The Past and Future of Competitive Advantage
By Clayton Christensen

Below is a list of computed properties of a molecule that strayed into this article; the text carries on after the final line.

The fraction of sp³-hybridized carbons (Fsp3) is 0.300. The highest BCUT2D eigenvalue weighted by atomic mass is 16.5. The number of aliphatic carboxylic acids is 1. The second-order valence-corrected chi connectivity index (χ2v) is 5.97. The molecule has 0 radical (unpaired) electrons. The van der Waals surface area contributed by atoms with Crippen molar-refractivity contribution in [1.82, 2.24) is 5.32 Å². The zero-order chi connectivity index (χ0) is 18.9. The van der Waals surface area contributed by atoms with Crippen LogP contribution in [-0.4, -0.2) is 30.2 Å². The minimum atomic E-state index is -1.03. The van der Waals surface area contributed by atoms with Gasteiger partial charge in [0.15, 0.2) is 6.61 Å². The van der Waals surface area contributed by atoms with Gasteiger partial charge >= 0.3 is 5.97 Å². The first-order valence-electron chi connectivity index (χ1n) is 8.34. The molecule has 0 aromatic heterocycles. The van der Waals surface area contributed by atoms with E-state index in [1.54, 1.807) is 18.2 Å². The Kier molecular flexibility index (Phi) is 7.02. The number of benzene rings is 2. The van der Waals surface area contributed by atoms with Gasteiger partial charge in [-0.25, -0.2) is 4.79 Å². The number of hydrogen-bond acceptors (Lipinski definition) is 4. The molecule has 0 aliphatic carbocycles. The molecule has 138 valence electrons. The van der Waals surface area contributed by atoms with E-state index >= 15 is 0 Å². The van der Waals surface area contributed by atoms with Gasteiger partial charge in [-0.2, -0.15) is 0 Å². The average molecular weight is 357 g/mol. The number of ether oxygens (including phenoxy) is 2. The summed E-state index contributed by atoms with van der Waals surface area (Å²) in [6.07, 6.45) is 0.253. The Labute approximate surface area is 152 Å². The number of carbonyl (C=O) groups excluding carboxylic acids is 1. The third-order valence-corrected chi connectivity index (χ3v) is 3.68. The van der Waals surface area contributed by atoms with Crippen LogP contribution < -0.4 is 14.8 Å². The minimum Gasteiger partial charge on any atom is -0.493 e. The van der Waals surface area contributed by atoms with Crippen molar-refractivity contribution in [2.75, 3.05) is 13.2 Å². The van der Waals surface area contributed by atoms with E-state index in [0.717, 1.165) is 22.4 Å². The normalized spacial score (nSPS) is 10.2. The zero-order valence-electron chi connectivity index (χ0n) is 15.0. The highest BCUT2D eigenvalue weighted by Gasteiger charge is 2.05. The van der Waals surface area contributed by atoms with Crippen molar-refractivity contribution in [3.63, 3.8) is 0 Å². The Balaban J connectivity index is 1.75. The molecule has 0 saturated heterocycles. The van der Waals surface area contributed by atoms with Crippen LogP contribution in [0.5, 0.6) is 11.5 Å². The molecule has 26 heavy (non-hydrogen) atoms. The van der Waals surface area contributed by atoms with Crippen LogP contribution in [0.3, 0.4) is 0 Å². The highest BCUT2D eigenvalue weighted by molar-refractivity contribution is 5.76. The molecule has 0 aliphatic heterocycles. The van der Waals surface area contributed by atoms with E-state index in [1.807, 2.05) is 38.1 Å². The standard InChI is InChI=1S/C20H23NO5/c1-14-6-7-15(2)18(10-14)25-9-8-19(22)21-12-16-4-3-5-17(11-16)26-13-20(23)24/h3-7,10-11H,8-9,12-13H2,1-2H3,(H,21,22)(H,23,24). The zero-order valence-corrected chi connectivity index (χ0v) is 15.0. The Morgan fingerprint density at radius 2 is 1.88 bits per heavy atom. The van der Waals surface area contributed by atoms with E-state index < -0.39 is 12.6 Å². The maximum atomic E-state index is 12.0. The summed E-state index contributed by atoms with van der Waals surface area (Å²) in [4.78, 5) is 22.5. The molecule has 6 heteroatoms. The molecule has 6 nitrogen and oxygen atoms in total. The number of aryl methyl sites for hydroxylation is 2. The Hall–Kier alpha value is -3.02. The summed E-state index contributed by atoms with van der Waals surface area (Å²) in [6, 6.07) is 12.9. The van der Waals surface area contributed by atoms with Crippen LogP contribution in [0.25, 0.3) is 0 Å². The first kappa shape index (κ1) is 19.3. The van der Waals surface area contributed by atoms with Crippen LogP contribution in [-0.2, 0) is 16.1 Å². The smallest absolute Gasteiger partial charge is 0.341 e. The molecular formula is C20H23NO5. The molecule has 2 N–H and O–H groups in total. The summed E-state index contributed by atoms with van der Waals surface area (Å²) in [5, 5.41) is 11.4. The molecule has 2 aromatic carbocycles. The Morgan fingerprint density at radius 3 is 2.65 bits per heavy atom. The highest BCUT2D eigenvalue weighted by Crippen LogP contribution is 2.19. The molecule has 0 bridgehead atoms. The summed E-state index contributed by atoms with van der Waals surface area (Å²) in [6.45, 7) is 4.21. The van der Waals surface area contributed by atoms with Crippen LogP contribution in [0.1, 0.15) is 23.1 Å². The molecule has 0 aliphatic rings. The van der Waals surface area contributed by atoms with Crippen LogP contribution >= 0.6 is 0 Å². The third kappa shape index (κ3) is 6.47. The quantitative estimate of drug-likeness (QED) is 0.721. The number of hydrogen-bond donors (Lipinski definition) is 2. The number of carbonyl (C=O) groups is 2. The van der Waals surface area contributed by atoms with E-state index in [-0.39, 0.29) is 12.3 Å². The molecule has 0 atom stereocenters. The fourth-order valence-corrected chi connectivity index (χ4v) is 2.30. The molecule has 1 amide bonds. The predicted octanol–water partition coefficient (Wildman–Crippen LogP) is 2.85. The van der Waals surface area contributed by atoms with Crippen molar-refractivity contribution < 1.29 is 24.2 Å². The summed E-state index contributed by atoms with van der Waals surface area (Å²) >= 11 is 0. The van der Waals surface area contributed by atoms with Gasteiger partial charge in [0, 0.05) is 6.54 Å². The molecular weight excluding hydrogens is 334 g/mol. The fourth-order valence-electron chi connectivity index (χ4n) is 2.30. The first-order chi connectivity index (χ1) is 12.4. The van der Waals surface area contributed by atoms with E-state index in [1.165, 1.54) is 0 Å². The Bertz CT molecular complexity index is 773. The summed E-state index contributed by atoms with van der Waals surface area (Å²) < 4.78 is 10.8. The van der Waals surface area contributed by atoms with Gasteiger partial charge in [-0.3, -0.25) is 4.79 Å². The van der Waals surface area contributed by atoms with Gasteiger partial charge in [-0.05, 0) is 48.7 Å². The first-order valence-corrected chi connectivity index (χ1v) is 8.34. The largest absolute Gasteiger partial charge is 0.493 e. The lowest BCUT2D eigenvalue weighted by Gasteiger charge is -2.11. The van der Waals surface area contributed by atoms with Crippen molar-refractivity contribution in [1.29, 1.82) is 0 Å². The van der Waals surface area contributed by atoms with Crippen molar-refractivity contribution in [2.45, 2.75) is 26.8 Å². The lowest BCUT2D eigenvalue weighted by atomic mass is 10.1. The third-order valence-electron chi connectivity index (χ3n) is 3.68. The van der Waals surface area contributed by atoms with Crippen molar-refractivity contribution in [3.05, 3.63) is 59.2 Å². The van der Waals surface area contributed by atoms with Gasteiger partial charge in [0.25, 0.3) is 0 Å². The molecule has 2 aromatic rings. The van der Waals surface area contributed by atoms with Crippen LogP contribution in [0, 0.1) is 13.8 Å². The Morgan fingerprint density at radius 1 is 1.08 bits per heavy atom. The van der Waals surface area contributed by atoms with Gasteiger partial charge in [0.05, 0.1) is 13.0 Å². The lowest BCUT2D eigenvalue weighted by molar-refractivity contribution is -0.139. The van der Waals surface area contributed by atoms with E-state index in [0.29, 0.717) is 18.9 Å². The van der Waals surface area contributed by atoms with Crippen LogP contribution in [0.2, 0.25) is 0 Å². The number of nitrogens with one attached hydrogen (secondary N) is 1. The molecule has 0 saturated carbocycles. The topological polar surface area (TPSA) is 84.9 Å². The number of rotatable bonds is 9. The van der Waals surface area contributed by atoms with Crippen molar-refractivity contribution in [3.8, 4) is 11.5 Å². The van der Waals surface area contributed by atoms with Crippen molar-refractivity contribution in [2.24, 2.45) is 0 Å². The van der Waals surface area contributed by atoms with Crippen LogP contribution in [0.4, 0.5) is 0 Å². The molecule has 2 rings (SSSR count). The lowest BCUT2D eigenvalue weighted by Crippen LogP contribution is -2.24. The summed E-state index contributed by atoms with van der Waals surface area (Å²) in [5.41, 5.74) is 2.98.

The author introduces to us that the concept of competitive advantage has inspired strategists in imitating the strategies of successful companies. However, the success of strategies is relative to the conditions of a particular place at a particular time— that not all strategies used by successful companies will work for others. Some companies that have economies of scale, integration and nonintegration, and process-based core competencies gain competitive advantage over others. For companies to gain competitive advantage, their strategies must not be modeled after those that have worked for others, rather, they must know the determinants as to which conditions those strategies would be able to give them competitive advantage. The concept of economies of scale is one wherein companies are able to cover fixed costs through broader scale of production. However, the problem of fixed costs are solved by managerial and technological progress. This leads to the dissolution of one’s competitive advantage through economies of scale. The concept of economies of scope is one in which firms are able to gain competitive advantage through diversification of product offerings. However, the author presents that focus strategies have become more efficient than diversification strategies. For a company to outsource a value-added activity, it must meet three conditions: (1) specify the needed attributes; (2) access to reliable technology that measure those attributes; (3) the company must determine which to adjust in their system during variations in delivery by supplier. Vertical integration is an advantage when a company is competing for the needs of the customers that have not been satisfied by the functionality of available products. When functionality has been met, companies can gain an advantage by delivering products to the market rapidly. Due to the adaptation of technological and scientific...
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